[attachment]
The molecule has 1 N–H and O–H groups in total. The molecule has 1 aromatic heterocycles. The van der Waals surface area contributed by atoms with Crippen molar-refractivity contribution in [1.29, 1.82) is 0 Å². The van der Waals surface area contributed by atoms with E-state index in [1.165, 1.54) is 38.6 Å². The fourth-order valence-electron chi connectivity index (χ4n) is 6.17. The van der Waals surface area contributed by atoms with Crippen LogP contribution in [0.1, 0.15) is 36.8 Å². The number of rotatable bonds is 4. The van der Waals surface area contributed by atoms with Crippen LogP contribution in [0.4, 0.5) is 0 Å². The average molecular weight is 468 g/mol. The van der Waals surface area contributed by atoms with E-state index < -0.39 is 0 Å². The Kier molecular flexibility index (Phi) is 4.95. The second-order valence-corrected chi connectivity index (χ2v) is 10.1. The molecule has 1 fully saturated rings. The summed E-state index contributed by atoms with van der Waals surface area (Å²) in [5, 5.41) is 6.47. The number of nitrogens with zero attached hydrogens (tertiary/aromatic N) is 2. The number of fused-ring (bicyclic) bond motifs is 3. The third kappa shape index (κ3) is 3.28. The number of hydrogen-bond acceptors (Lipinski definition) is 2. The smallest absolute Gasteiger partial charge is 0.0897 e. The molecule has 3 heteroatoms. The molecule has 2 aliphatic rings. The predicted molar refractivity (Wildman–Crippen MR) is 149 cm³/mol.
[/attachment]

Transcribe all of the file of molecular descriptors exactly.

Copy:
The molecule has 1 N–H and O–H groups in total. The molecule has 1 aromatic heterocycles. The van der Waals surface area contributed by atoms with Crippen molar-refractivity contribution in [1.29, 1.82) is 0 Å². The van der Waals surface area contributed by atoms with E-state index in [1.165, 1.54) is 38.6 Å². The fourth-order valence-electron chi connectivity index (χ4n) is 6.17. The van der Waals surface area contributed by atoms with Crippen LogP contribution in [0.1, 0.15) is 36.8 Å². The number of rotatable bonds is 4. The van der Waals surface area contributed by atoms with Crippen LogP contribution in [0.4, 0.5) is 0 Å². The average molecular weight is 468 g/mol. The van der Waals surface area contributed by atoms with E-state index < -0.39 is 0 Å². The Kier molecular flexibility index (Phi) is 4.95. The second-order valence-corrected chi connectivity index (χ2v) is 10.1. The molecule has 1 fully saturated rings. The summed E-state index contributed by atoms with van der Waals surface area (Å²) in [5, 5.41) is 6.47. The number of nitrogens with zero attached hydrogens (tertiary/aromatic N) is 2. The number of fused-ring (bicyclic) bond motifs is 3. The third kappa shape index (κ3) is 3.28. The number of hydrogen-bond acceptors (Lipinski definition) is 2. The smallest absolute Gasteiger partial charge is 0.0897 e. The molecule has 3 heteroatoms. The molecule has 2 aliphatic rings. The predicted molar refractivity (Wildman–Crippen MR) is 149 cm³/mol.